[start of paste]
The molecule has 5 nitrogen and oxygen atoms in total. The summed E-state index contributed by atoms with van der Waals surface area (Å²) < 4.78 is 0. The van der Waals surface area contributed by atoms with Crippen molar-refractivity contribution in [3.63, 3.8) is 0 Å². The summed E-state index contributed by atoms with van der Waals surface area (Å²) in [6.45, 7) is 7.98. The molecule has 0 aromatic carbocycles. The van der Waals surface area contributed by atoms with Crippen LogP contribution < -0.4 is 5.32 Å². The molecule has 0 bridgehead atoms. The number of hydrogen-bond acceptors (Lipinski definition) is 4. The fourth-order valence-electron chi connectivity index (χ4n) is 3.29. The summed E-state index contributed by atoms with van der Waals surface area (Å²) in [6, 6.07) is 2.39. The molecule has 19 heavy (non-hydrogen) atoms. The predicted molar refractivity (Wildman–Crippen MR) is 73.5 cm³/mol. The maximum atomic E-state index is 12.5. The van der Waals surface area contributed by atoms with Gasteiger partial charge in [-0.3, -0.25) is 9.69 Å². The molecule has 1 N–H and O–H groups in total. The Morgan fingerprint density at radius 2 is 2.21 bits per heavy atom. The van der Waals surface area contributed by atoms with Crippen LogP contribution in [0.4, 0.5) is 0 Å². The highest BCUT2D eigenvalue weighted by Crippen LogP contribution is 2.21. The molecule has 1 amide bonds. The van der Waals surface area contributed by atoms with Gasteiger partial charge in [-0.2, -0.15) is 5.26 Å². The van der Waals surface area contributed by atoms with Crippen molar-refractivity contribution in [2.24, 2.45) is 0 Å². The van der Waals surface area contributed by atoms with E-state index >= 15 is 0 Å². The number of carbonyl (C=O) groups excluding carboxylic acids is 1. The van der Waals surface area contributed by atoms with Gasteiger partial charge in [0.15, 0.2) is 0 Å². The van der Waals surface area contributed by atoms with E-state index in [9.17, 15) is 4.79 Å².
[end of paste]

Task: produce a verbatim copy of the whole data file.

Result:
The molecule has 5 nitrogen and oxygen atoms in total. The summed E-state index contributed by atoms with van der Waals surface area (Å²) < 4.78 is 0. The van der Waals surface area contributed by atoms with Crippen molar-refractivity contribution in [3.63, 3.8) is 0 Å². The summed E-state index contributed by atoms with van der Waals surface area (Å²) in [6.45, 7) is 7.98. The molecule has 0 aromatic carbocycles. The van der Waals surface area contributed by atoms with Crippen LogP contribution < -0.4 is 5.32 Å². The molecule has 0 bridgehead atoms. The number of hydrogen-bond acceptors (Lipinski definition) is 4. The fourth-order valence-electron chi connectivity index (χ4n) is 3.29. The summed E-state index contributed by atoms with van der Waals surface area (Å²) in [6, 6.07) is 2.39. The molecule has 19 heavy (non-hydrogen) atoms. The predicted molar refractivity (Wildman–Crippen MR) is 73.5 cm³/mol. The maximum atomic E-state index is 12.5. The van der Waals surface area contributed by atoms with Gasteiger partial charge in [-0.3, -0.25) is 9.69 Å². The molecule has 1 N–H and O–H groups in total. The Morgan fingerprint density at radius 2 is 2.21 bits per heavy atom. The van der Waals surface area contributed by atoms with Crippen LogP contribution in [0.4, 0.5) is 0 Å². The highest BCUT2D eigenvalue weighted by Crippen LogP contribution is 2.21. The molecule has 1 amide bonds. The van der Waals surface area contributed by atoms with Gasteiger partial charge in [-0.2, -0.15) is 5.26 Å². The van der Waals surface area contributed by atoms with Crippen molar-refractivity contribution in [2.24, 2.45) is 0 Å². The van der Waals surface area contributed by atoms with E-state index >= 15 is 0 Å². The number of carbonyl (C=O) groups excluding carboxylic acids is 1. The van der Waals surface area contributed by atoms with Gasteiger partial charge in [0.15, 0.2) is 0 Å². The van der Waals surface area contributed by atoms with E-state index in [9.17, 15) is 4.79 Å².